If Arians has any say in personnel decisions, the odds of Smith returning would be solid. Familiarity and experience across the offensive line, entering the final year of quarterback Tom Brady's contract with the Bucs, could be a factor that benefits Smith here as well.

Sure, Tampa Bay has money to allot elsewhere, but it isn't as if the Bucs' offensive line is demanding a large chunk of the team's salary cap beyond Smith's deal. Marpet has three years left on his five year, $55.1 million deal with zero guarantees left, center Ryan Jensen has one year and $10 million left on his contract, while Cappa and right tackle Tristan Wirfs are on rookie agreements. 

When it comes to this unit, the Bucs can afford another year of Smith's salary on the books. It's when you look across the roster and at who has one foot at the door, when you realize the best option is probably to...

Offer a contract restructure/extension

There is no guarantee that Smith would accept a contract restructure or extension, but at least the Buccaneers could try. Perhaps Smith, working towards his third pro contract, is a team player who would be willing to meet in the middle as the Bucs go for gold one more time around with Brady at the helm.

The Bucs could restructure and extend Smith on a short-term deal to provide some job and financial security beyond the 2021 season, in a flexible enough manner where the Bucs could get out of the deal quickly if they'd want/need to while also giving Smith some guaranteed money in return.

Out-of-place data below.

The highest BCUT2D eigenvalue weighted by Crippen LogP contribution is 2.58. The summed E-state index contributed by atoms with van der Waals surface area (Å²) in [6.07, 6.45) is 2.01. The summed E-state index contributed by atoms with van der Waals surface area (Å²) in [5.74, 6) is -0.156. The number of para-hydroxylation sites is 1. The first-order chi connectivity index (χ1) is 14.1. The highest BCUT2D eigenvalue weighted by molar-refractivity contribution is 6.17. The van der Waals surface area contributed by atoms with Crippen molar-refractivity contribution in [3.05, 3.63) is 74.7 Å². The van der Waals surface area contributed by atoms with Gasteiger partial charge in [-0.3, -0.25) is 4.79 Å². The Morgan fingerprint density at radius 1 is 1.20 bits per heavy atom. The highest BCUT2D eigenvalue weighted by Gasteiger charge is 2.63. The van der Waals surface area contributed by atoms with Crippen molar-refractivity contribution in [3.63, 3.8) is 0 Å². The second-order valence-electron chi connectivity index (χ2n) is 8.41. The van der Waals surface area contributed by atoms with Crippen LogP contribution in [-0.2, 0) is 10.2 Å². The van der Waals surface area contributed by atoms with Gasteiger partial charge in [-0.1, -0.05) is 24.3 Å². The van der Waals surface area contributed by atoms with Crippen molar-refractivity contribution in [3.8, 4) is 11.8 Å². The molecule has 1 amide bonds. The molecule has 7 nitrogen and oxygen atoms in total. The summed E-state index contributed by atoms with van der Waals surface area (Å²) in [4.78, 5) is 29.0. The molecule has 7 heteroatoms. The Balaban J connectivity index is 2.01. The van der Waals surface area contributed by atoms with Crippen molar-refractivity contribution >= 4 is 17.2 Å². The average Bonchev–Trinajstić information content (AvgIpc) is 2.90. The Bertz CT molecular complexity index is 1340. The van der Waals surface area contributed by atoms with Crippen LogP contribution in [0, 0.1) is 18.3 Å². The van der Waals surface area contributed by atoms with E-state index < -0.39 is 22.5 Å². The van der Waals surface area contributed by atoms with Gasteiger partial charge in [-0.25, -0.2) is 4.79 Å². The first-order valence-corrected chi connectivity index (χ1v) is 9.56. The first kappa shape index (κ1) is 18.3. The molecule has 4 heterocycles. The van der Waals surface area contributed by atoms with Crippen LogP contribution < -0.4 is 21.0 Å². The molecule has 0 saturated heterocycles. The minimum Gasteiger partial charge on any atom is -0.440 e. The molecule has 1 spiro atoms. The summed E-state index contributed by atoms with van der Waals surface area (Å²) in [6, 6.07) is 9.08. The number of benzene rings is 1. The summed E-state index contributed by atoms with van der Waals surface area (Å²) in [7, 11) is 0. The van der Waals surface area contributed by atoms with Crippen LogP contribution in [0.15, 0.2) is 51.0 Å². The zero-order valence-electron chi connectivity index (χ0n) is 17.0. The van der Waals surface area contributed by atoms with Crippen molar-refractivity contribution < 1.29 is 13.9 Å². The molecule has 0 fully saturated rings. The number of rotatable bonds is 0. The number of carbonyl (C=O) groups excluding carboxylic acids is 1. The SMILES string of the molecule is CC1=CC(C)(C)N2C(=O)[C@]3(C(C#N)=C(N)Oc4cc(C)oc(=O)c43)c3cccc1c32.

Converting Smith's salary into a signing bonus over the length of a two or three year deal would create a higher cap hit and dead money down the road, but it would save the Bucs money now. 

By 2022, the Buccaneers are projected to have about $160 million in cap space - that is, obviously, subject to change drastically - but with Brady ($25 million/year) and other cash cows likely off the roster by that point, Tampa would most likely be able to eat what's left of a new contract for Smith. The Bucs have barely any dead money left to pay out as is, meaning this is a risk the team can take without being hurt in the long run.

Again, no one knows if Smith would be willing to move his money around on behalf of the Bucs' cap issues. He very well may not, as the free agent market rewards the tackle position - Halapoulivaati Vaitai signed a five year, $45 million deal with Detroit last offseason with just 20 starts as a four-year backup under his belt.

But it'd be worth a shot.

Release Smith and draft his replacement

This would be the biggest risk-reward scenario of the three, but if the Bucs were to move on from Smith this offseason, his replacement would need to come through the draft rather than free agency.